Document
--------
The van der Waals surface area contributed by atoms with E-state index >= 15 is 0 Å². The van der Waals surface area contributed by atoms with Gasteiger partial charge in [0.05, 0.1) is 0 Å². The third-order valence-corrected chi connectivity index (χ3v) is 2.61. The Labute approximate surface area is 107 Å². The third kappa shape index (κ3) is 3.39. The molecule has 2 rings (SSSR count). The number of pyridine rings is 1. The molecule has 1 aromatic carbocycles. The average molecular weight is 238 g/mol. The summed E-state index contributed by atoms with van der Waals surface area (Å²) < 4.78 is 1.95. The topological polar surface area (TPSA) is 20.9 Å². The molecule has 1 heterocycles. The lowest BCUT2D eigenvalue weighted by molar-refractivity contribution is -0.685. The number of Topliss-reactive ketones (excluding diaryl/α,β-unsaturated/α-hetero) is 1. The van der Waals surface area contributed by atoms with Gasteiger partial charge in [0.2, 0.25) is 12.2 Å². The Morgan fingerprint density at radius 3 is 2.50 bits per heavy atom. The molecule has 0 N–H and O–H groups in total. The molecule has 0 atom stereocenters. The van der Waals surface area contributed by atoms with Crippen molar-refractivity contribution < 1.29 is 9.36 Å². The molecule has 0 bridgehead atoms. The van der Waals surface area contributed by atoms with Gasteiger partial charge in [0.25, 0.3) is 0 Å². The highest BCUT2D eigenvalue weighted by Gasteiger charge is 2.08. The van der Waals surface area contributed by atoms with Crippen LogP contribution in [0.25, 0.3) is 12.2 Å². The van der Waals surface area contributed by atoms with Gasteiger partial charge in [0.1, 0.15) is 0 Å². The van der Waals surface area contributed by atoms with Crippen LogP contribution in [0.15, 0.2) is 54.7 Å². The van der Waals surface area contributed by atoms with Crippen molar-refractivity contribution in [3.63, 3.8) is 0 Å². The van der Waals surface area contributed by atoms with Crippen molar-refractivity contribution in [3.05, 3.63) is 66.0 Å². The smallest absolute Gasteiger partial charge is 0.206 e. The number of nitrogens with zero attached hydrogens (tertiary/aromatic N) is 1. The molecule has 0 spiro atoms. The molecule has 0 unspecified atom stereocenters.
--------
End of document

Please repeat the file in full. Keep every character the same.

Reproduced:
The van der Waals surface area contributed by atoms with E-state index >= 15 is 0 Å². The van der Waals surface area contributed by atoms with Gasteiger partial charge in [0.05, 0.1) is 0 Å². The third-order valence-corrected chi connectivity index (χ3v) is 2.61. The Labute approximate surface area is 107 Å². The third kappa shape index (κ3) is 3.39. The molecule has 2 rings (SSSR count). The number of pyridine rings is 1. The molecule has 1 aromatic carbocycles. The average molecular weight is 238 g/mol. The summed E-state index contributed by atoms with van der Waals surface area (Å²) < 4.78 is 1.95. The topological polar surface area (TPSA) is 20.9 Å². The molecule has 1 heterocycles. The lowest BCUT2D eigenvalue weighted by molar-refractivity contribution is -0.685. The number of Topliss-reactive ketones (excluding diaryl/α,β-unsaturated/α-hetero) is 1. The van der Waals surface area contributed by atoms with Gasteiger partial charge in [0.2, 0.25) is 12.2 Å². The Morgan fingerprint density at radius 3 is 2.50 bits per heavy atom. The molecule has 0 N–H and O–H groups in total. The molecule has 0 atom stereocenters. The van der Waals surface area contributed by atoms with Crippen molar-refractivity contribution < 1.29 is 9.36 Å². The molecule has 0 bridgehead atoms. The van der Waals surface area contributed by atoms with Gasteiger partial charge in [0.25, 0.3) is 0 Å². The highest BCUT2D eigenvalue weighted by Gasteiger charge is 2.08. The van der Waals surface area contributed by atoms with Crippen LogP contribution in [0.25, 0.3) is 12.2 Å². The van der Waals surface area contributed by atoms with Gasteiger partial charge in [0.1, 0.15) is 0 Å². The van der Waals surface area contributed by atoms with Crippen LogP contribution in [0.15, 0.2) is 54.7 Å². The van der Waals surface area contributed by atoms with Crippen molar-refractivity contribution in [3.63, 3.8) is 0 Å². The van der Waals surface area contributed by atoms with Crippen molar-refractivity contribution in [3.05, 3.63) is 66.0 Å². The smallest absolute Gasteiger partial charge is 0.206 e. The number of nitrogens with zero attached hydrogens (tertiary/aromatic N) is 1. The molecule has 0 spiro atoms. The molecule has 0 unspecified atom stereocenters.